As another month passes, the great schism inside the American labor force get wider. We are referring to the unprecedented divergence between the total number of high-paying manufacturing jobs, and minimum-wage food service and drinking places jobs, also known as waiters and bartenders. In October, according to the BLS, while the number of people employed by "food services and drinking places" rose by another 10,000, the US workforce lost another 9,000 manufacturing workers.
The chart below puts this in context: since 2014, the US had added 547,000 waiters and bartenders, and has lost 36,000 manufacturing workers.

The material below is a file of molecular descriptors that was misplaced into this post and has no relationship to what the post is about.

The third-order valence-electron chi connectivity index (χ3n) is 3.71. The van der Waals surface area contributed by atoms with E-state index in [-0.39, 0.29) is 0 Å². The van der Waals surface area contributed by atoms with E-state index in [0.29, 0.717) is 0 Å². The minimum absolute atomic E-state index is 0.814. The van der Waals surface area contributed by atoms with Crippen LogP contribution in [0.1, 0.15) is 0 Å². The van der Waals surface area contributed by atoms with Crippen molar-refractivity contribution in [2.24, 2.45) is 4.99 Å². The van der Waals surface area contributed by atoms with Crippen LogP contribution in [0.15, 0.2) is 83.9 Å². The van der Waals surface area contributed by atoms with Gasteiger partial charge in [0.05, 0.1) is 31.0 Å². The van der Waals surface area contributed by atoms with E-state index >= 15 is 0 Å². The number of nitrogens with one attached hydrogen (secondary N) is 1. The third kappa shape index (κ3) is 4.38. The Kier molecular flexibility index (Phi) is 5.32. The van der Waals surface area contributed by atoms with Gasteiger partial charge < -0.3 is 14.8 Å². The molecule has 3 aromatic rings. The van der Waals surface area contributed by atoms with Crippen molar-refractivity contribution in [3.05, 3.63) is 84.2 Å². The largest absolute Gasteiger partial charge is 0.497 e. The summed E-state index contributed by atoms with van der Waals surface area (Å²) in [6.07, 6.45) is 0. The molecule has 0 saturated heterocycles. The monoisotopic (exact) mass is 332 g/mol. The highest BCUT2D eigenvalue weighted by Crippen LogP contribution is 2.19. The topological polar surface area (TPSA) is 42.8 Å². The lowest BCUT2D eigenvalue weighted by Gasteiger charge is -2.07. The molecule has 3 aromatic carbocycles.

Yet while we would be the first to congratulate the new American waiter and bartender class, something does not smell quite right. On one hand, there has been a spike in recent restaurant bankruptcies or mass closures (Logan's, Fox and Hound, Bob Evans), which has failed to reflect in the government report.
On the other hand, as the National Restaurant Association's Restaurant performance activity index showed last month, overall industry sentiment is the worst since the financial crisis, due to declines in both same-store sales and customer traffic, suggesting that restaurant workers should now be in the line of fire for mass layoffs.